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   Sixteen Northeast Orchards Are Eco Apple Certified For 2017
by Red Tomato
Posted: Tuesday, September 5, 2017 at 9:03AM EDT

Plainville, MA - Sixteen Northeast orchards representing 1439 acres of fruit have been successfully certified Eco Apple® for 2017. A network of farmers dedicated to the most ecological way to grow fruit in the Northeast, the certified orchards grow and market just-picked local Eco Apple® fruit grown with the support of non-profit food hub, Red Tomato.

The Eco Apple program, the result of over ten years of collaboration between growers and science advisors, is a rigorous, ecology-based farming and 3rd party certification program that supports and rewards farmers who use the most eco-sensitive, minimally treated, natural methods possible to grow their fruit. Eco Apple® orchards are certified by the IPM Institute of North America, a non-profit based in Madison, WI. 

Eco Apple practices reduce risk for humans, pollinators, and environment

This year the IPM Institute analyzed records for orchards that have participated in the program consistently over the past 10 years. Practices were analyzed using Pesticide Risk Tool (PRT), www.pesticiderisk.org, a sophisticated risk assessment tool that measures high, moderate and low risk of pest management treatments in four categories: Environmental; Farm Worker; Consumer Dietary (including chronic and cancer-causing health effects); and Pollinators.  

The results indicate use of high-risk chemicals among Eco-certified orchards has decreased 59% since 2004, the year before the program began, and has continued to drop18% since 2010. Growers and scientists review practices annually based on current research, and have steadily replaced more high-risk approaches with biological and lower-risk methods as they become available. All practices and substances allowed in the Eco protocol are screened to minimize risk to pollinators, human health, and wildlife, and the most toxic treatments on fruit are prohibited entirely. 

“The pressure from pests and disease in an orchard can vary from year to year due to weather and other conditions, but the goal of the Eco program is to steadily reduce overall risk over time. We are encouraged to see the data indicate that is happening,” noted Dr. Thomas Green, entomologist and President of the IPM Institute.  

Eco-certified orchards have also participated in a study of wild pollinators by Professor of Entomology Dr. Bryan Danforth at Cornell University. “We surveyed bees in conventional and Eco Apple® orchards and found a striking difference between the two in terms of wild bee species richness and abundance. The Eco Apple orchards host many more species and many more individual wild bees,” reports Danforth. “The Eco Apple protocol does a very good job of protecting the beneficial insects, including pollinators.”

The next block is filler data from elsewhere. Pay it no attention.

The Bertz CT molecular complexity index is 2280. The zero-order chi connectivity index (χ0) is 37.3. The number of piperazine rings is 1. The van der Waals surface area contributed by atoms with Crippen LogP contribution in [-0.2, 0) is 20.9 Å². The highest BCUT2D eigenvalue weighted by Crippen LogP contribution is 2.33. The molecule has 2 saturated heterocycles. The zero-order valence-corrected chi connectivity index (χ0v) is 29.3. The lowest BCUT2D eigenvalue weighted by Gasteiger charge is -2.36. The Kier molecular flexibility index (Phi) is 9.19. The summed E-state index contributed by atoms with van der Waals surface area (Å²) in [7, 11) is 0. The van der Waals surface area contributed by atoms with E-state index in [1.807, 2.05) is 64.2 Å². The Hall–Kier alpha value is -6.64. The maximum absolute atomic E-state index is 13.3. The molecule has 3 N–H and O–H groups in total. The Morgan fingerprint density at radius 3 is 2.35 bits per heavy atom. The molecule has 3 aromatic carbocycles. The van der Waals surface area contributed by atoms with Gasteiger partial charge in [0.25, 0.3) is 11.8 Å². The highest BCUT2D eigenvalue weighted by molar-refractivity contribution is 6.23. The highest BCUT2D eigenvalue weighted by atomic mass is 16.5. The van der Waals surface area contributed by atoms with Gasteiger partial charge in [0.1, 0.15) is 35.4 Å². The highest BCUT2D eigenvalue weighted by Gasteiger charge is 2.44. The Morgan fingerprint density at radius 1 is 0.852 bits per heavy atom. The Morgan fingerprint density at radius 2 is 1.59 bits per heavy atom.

Partnership supports local growers

The Eco Apple program is a partnership between farmers and scientific advisors to advance the most progressive and environmentally responsible growing practices in the northeast region. Farmers manage damaging pests with biological methods such as natural predators, mating disruption, and trapping as their first line of defense. They use science-based practices to promote soil and tree health, nurture pollinators, and protect biodiversity – ultimately ensuring balanced ecosystems and safer working conditions while producing the highest quality fruit.

Apple growers in the eastern US face more than sixty species of damaging insects, and twice as many diseases compared to growers in the drier climates of the Pacific Northwest. Over 93% of certified organic apples grown in the US come from eastern Washington. Eco-Apple offers a both growers and consumers a way to support sustainably grown local fruit in the Northeast.

“We are especially proud that the program addresses specific farming challenges for this region.  It is reviewed every year, and continually adapted to deliver better standards and better fruit – season by season, crop by crop, orchard by orchard,” says Susan Futrell, the program’s director.

Red Tomato launched the innovative Eco Apple® program in 2005, partnering with six orchards on 400 acres. Today, 16 orchards and over 1400 acres are involved. Eco orchards in the Northeast expect to have a good crop this year of varieties like Honeycrisp, and Gala, as well as popular—and sometimes harder-to-find -- regional specialties like McIntosh, Macoun, Cortland, and Empire. Heirloom varieties, all with unique history, shapes, colors and flavors, are also available.

2017 certified Eco Apple® producers are:

  • Blue Hills Orchards, Wallingford, CT
  • Lyman Orchards, Middlefield, CT
  • Rogers Orchards, Southington, CT
  • Fishkill Farms, Hopewell Junction, NY   
  • Indian Ladder Farms, Altamont, NY                  
  • Kleins Kill Fruit Farm, Germantown, NY
  • Mead Orchards, Tivoli, NY
  • Orbaker’s Fruit Farm, Williamson, NY
  • Sullivan Orchards, Peru, NY
  • Champlain Orchards, Shoreham, VT
  • Scott Farm, Dummerston, VT
  • Sunrise Orchards, Cornwall, VT           
  • Clark Brothers Orchard, Ashfield, MA   
  • Davidian Brothers Farm, Northborough, MA      
  • Phoenix Fruit Farm, Belchertown, MA 
  • Schlegel Fruit Farm, Dalmatia, PA

About Red Tomato

Red Tomato is a non-profit on a mission to change the food system for the better. Working with trusted farmers, distributors and grocers, they coordinate logistics, sales and marketing to bring the freshest locally and regionally grown fruits and vegetables to people where they shop and eat everyday. For more information, visit http://www.redtomato.org/eco

Source: Red Tomato


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